In 1934 when Hitler came to power the members of the Mathematische Institut at Göttingen abandoned Germany. One of their number, Otto Neugebauer, the founder and principal editor of the Zentralblatt fur Mathematik (in which all the world's publications in mathematics were reviewed), and already recognized as the world's leading historian of Egyptian, Mesopotamian, and Greek mathematics, accepted a position at Copenhagen where he had a decade previously spent a year working on linear differential equations with constant coefficients and almost periodic right-hand sides in collaboration with Harald Bohr, Niels' brother. Neugebauer continued to edit the Zentralblatt fur Mathematik while in Copenhagen, but also finished there his fundamental investigation of ancient mathematical texts from Mesopotamia, the three volumes of Mathematische Keilschrift-Texte, and conceived of the project of publishing collections of all extant and known texts on mathematics and astronomy in Akkadian, the standard Mesopotamian language in the last two millennia B.C., and in Egyptian.
When the Nazis threatened Denmark in 1939, Dean Richardson at Brown together with the American Mathematical Society arranged for Neugebauer to come to Providence to teach in Brown's Department of Mathematics and to transform the Zentralblatt into the American-based Mathematical Reviews, to be published, as it still is, by the AMS, but edited, from 1940 till 1948, here at Brown by Neugebauer.
In 1940 Neugebauer toured the country examining collections of cuneiform tablets. At Chicago he found not only tablets, but Abraham J. Sachs, a brilliant young Assyriologist whom he brought to Brown as a research assistant with the help of a grant from the Rockefeller Foundation. In 1948 Sachs, still only a research assistant, was offered the Chair in Assyriology at Johns Hopkins in succession to one of America's foremost Near Eastern scholars, William F. Albright. Since the Department of Mathematics balked at promoting an Assyriologist to a professorial rank, Brown's then President, Henry Wriston, created the Department of the History of Mathematics for Neugebauer and Sachs, primarily as a research unit, but also with the responsibility to train highly qualified Graduate Students. The first of these were Olaf Schmidt, who continued the still flourishing tradition of the Neugebauer approach to the History of Mathematics in Denmark, and Asger Aaboe, who initiated the same tradition (now regrettably dead at his retirement) at Yale.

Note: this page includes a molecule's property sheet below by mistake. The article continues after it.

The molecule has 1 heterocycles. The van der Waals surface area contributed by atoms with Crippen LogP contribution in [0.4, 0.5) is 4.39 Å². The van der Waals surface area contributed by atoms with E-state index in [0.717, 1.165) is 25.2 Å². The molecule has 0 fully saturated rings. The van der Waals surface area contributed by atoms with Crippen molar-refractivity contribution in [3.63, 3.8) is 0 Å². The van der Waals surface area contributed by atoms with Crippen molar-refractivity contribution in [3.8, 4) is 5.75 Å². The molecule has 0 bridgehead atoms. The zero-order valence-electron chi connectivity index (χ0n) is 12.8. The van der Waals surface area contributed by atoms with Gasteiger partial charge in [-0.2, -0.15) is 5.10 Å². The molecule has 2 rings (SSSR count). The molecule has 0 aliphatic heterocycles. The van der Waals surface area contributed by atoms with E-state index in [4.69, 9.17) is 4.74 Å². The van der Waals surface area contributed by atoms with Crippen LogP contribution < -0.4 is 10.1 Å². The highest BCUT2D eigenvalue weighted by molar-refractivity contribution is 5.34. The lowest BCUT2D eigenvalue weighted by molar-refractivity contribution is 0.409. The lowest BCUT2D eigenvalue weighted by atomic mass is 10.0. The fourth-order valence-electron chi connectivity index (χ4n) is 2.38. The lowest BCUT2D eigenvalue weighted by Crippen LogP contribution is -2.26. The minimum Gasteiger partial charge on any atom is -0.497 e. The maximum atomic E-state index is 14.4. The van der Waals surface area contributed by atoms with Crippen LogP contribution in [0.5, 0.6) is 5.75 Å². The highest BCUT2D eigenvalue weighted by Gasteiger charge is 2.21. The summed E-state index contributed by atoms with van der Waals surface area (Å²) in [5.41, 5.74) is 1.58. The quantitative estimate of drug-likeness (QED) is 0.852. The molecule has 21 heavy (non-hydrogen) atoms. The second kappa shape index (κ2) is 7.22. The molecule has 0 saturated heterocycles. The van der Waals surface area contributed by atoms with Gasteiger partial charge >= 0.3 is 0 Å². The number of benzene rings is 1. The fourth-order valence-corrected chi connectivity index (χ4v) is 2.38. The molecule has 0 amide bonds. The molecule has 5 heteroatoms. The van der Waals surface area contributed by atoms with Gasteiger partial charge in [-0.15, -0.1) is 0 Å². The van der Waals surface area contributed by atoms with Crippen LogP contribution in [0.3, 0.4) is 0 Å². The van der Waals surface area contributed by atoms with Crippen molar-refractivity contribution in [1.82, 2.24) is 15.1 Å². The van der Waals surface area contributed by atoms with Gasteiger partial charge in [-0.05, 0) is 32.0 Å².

But primarily during the 50's and 60's the members of the Department of the History of Mathematics devoted themselves to fundamental research on the tablets, papyri, and manuscripts that preserve what we know about ancient science. The landmarks were the publication of the three volumes of Neugebauer's Astronomical Cuneiform Texts in 1955; of Sachs' Late Babylonian Astronomical and Related Texts in the same year; of Neugebauer's and Parker's four-volume Egyptian Astronomical Texts in 1960 to 1972; of Neugebauer's The Astronomical Tables of al-Khwarizmi in 1962, and, after his retirement, Neugebauer's and Pingree's The Pancasiddhantika of Varahamihira in 1970/71, and his own magisterial The History of Ancient Mathematical Astronomy published in three volumes in 1975. Throughout this period both Neugebauer and Sachs contributed numerous important articles on the history of mathematics and astronomy in antiquity and the medieval period, and also did much to further precise thinking and rational argumentation in the study of pre-modern civilizations in general: Neugebauer through the advice and counsel he gave to numerous scholars at the Institute for Advanced Study in Princeton and at the American Philosophical Society in Philadelphia, and Sachs through his editorship of the Journal of Cuneiform Studies and his collaboration on the Chicago Assyrian Dictionary, and both through correspondence and through inviting young scholars to come to Brown. Among the frequent visitors, some for short terms, some for a year at a time, were Gerald Toomer, a brilliant Oxford Classicist who became a member of the Department in 1965 and has published fundamental studies of Greek, Arabic, and Medieval Latin mathematics and mathematical astronomy; David Pingree, a Classicist and Sanskritist whom Neugebauer sent to the Oriental Institute at Chicago to become involved in Mesopotamian astral omens and who succeeded Neugebauer at Brown in 1971; Bernard Goldstein, a Hebraicist and Arabist who received his doctorate from the Department in 1963 and has spent the last thirty-three fruitful years at Yale and at the University of Pittsburgh; Noel Swerdlow, a medievalist who has concentrated on Renaissance astronomy at the University of Chicago; and E. S. Kennedy, a mathematician at the American University of Beirut who learned Arabic and Persian and, spending every third or fourth year at Brown through most of the 50's and 60's, established a thriving school of historians of Islamic science which includes the leading figures in this field: David King, George Saliba, Jamil Ragep, Bernard Goldstein, David Pingree, and others.